The new Apple iPhone 14 can “caption” (i.e., display text). This is a very important capability for people who are hard of hearing or reluctant to let other people see their hearing aids.
In her weekly newsletter, our Congresswoman Anna Eshoo reminded us that hearing aids are now available over the counter without a prescription or exam. The ability to buy over-the-counter hearing aids is going to save hearing-loss patients an average of $3,000 per pair. Eshoo first voted for this policy in 2017; it took five years for this to become a reality, so we are grateful for the speed with which the FDA and our House of Representatives conduct business. HLAA provides an OTC Tips Sheet for patients, from this link.
Apple’s new iPhone 14 has added a feature that is important for people with poor hearing. People with poor hearing need to have some way of reading what has been said. Captioning has been done by humans (who have good hearing and are trained to make motions that the poor hearing can understand) or electronics that can “hear” and display them on a screen. Historically, there was some specialized software that runs on phones and (sizable) companies that sell remote captioning services. We have purchased this new iPhone and found that it is impressive.
The new Eargo 6 shown in Vegas at CES 2022 can mask background noise and “noise between pauses in speech.” Eargo announced that it is using a new proprietary algorithm for Sound Adjust that can identify the user environment without input from the users. This is an improvement over Eargo 5’s Sound Match feature which required at least 8-10 minutes of user input so as to build a user profile that can identify the environment and then help the user adjust the sound. Eargo 6 includes a “Mask Mode” where a user can press the button to identify that the speaker is wearing a Mask, and the Eargo App automatically adjusts the volume when the user taps that feature on the phone App. The Eargo 6 retails for $2,950 and is rated IPX7 for water resistance. This means they can be submerged for 30 minutes at a depth of one meter without water damage. Though Eargo 6 may be water-resistant, it may not be advisable to wear Eargo 6 in the pool because they are very small and will probably easily get lost while swimming.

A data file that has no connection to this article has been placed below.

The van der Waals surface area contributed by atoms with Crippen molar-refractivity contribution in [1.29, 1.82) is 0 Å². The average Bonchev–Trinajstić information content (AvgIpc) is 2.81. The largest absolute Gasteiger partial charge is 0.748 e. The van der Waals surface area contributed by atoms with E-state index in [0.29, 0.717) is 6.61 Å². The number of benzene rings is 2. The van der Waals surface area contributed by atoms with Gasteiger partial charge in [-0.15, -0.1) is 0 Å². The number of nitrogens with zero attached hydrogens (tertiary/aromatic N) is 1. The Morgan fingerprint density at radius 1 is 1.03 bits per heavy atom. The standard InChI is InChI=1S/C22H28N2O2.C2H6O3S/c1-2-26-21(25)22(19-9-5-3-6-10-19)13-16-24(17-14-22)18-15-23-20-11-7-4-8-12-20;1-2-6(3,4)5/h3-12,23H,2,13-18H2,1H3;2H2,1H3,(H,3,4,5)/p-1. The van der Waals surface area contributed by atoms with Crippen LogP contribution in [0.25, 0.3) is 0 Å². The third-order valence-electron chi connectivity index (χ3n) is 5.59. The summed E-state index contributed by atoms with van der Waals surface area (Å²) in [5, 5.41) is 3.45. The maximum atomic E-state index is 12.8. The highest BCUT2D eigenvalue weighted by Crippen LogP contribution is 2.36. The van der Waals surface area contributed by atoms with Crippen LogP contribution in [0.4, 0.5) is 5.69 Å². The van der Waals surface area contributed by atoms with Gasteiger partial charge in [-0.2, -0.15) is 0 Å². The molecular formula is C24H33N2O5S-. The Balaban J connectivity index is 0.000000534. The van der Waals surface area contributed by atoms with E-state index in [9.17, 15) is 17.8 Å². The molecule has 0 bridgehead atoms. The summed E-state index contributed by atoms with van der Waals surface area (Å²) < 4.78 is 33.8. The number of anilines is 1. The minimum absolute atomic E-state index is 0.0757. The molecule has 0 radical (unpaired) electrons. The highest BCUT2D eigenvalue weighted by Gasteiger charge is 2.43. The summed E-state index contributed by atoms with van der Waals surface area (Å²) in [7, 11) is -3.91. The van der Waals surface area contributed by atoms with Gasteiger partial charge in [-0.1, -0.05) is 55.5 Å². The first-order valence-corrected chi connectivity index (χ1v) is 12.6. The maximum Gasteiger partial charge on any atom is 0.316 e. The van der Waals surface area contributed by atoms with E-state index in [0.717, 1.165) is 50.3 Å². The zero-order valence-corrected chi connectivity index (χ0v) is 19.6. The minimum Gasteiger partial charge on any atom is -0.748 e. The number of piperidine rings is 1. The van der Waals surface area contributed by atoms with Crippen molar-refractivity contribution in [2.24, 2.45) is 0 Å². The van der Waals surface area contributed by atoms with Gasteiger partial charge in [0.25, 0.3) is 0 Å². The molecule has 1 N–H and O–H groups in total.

We normally wear a neck gaiter, because the standard masks with ear loops can knock off our hearing aids. Unfortunately, when we have a medical appointment the nurse either puts a cheap standard one on top of my gaiter or makes me replace it with a standard one. Fortunately, there are effective alternatives. One is to get a mask with elastic bands that go around your head instead of around your ears. Others include tie-on masks (not very convenient, though), N95 respirator masks, sweatband with attached buttons, and barrettes.
Nearly all the members of my marching band (the Los Trancos Woods Community Marching Band) play the songs from memory, but I have to have paper music scores. Can’t Memorize Music Anymore. Scientists describe our “cement” memory and say that our memories can only store so much information, so when we learn something new it is hard for it to get “stuck” in your cement memory.